At the end of a wild day featuring success with the ball followed by failure with the bat for England, the new-look team’s first response was: job well done.
“We’ve come to entertain, that’s our thing first and foremost, and it’s been an entertaining day of cricket,” said Matt Potts, whose side were 116 for seven at stumps, still 16 runs behind New Zealand.
“It’s one that I’ve thoroughly enjoyed, I know the team’s enjoyed it, we’re still in a contest to win a game of Test cricket and we’re going to attack the day tomorrow.”
If the performance across the afternoon was a reminder that this team are still dogged by the frailties that have led them to limp through their last 17 Tests with just a single victory, the response to it neatly encapsulates the approach their new coach and captain, Brendon McCullum and Ben Stokes, are encouraging.
But it is no surprise that Potts enjoyed himself. He may have played his part in England’s collapse from 92 for two to 100 for seven, squirming awkwardly at a Trent Boult short ball and diverting it off his glove to slip – forgivable perhaps given that it was only his second delivery as a Test batter – but bowling figures of four wickets for 13 runs off 9.2 overs were beyond the wildest imaginings of a 23-year-old making his international debut.
It took five balls for him to make an impact, Kane Williamson edging behind where Ben Foakes took a fine low catch. “I mean, absolute elation,” Potts said of that moment. “A Test debut at the home of cricket, in the pinnacle format of cricket, and then to get the New Zealand captain out fifth ball … absolutely over the moon. I can’t put into words how that feels.”
The day could potentially have gone even better for Potts had he not felt a slight twinge in his calf two balls into his 10th over, when one wicket away from a five-fer and with New Zealand nine down. Though he was ready to play on, Stokes immediately ordered him from the field.
“The calves were barking at me a little bit,” he said. “An eight-over spell, a bit of soft ground, me probably throwing 110, 115% into it without realising, and a bit of nerves probably takes its toll on the body. It was a case of making sure you don’t pull anything or do anything stupid. Stokesy took the decision off me and said: ‘Get off the pitch, go rest, and we’ll get the last wicket.’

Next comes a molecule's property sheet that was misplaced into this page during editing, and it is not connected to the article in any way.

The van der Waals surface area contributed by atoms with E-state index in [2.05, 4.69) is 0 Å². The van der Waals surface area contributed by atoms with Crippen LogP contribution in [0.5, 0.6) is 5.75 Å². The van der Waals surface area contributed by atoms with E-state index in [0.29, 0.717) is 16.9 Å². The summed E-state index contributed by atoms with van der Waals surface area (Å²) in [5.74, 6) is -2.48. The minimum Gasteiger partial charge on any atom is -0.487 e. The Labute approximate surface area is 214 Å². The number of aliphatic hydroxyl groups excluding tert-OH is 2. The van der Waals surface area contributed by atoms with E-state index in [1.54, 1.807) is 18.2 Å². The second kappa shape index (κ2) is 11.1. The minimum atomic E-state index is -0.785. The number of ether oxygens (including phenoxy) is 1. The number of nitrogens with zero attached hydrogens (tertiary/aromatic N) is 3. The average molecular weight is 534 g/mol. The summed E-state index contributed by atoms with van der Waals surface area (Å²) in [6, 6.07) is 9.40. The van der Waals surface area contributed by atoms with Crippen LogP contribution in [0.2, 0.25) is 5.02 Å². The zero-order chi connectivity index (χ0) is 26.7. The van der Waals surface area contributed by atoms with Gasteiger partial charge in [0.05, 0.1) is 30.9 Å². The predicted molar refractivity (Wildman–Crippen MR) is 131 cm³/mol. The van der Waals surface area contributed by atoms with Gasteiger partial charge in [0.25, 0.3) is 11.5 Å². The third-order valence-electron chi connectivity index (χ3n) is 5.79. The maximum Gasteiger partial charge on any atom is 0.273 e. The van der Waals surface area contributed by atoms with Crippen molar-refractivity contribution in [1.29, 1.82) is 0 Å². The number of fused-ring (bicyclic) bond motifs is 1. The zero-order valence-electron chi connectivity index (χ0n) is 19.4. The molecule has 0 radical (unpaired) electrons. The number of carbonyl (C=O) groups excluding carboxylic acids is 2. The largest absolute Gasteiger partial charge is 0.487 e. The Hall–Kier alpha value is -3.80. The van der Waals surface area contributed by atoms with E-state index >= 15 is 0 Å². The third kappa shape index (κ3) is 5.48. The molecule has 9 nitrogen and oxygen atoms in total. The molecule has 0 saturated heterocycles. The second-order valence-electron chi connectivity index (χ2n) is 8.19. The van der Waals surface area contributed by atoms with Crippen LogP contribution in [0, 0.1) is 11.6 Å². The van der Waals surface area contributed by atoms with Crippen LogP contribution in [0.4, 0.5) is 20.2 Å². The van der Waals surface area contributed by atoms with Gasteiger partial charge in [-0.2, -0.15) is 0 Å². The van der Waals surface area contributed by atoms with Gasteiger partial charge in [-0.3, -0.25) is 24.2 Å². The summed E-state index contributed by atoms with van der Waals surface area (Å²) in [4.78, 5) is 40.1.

“It’s always thinking about the greater good over personal achievement. I could have gone for five. I told Stokesy I could keep on bowling.
“I am the first person to keep battling through things at Durham. But we have multiple games coming up, and the second innings is where the game is going to be [won]. I’m trying to get myself right and win a Test rather than us be a bowler down because I’ve pulled a calf trying to take five.”
On a topsy-turvy day for England no player could possibly match Matt Parkinson for sheer discombobulation, the Lancashire spinner starting it in Manchester and ending it in the Lord’s dressing room with his pads on, making his debut as a concussion substitute. Jack Leach started the game but in a desperate if successful attempt to claw a Devon Conway drive away from the rope landed on his head and was forced to withdraw.
“It was a freak thing that can happen in cricket,” Potts said. “The first thing he said when I saw him was: ‘I’m fine – saved the four, though!’ That is a testament to his character. He’s a tough lad.”
Having won the toss, chosen to bat and been dismissed for 132, New Zealand hauled themselves back into the contest as the shadows lengthened. Not that they ever considered themselves out of it, even having gone in for lunch at 39 for six.
Kyle Jamieson, who made six then took the first two England wickets, said: “Obviously it wasn’t unfolding how we ideally wanted it to, but we spoke about 130 and we thought if we could get there and get a few wickets we were right in the game.
“If we put the ball in good areas we always thought we were in with a chance, and lucky enough we were able to do that.”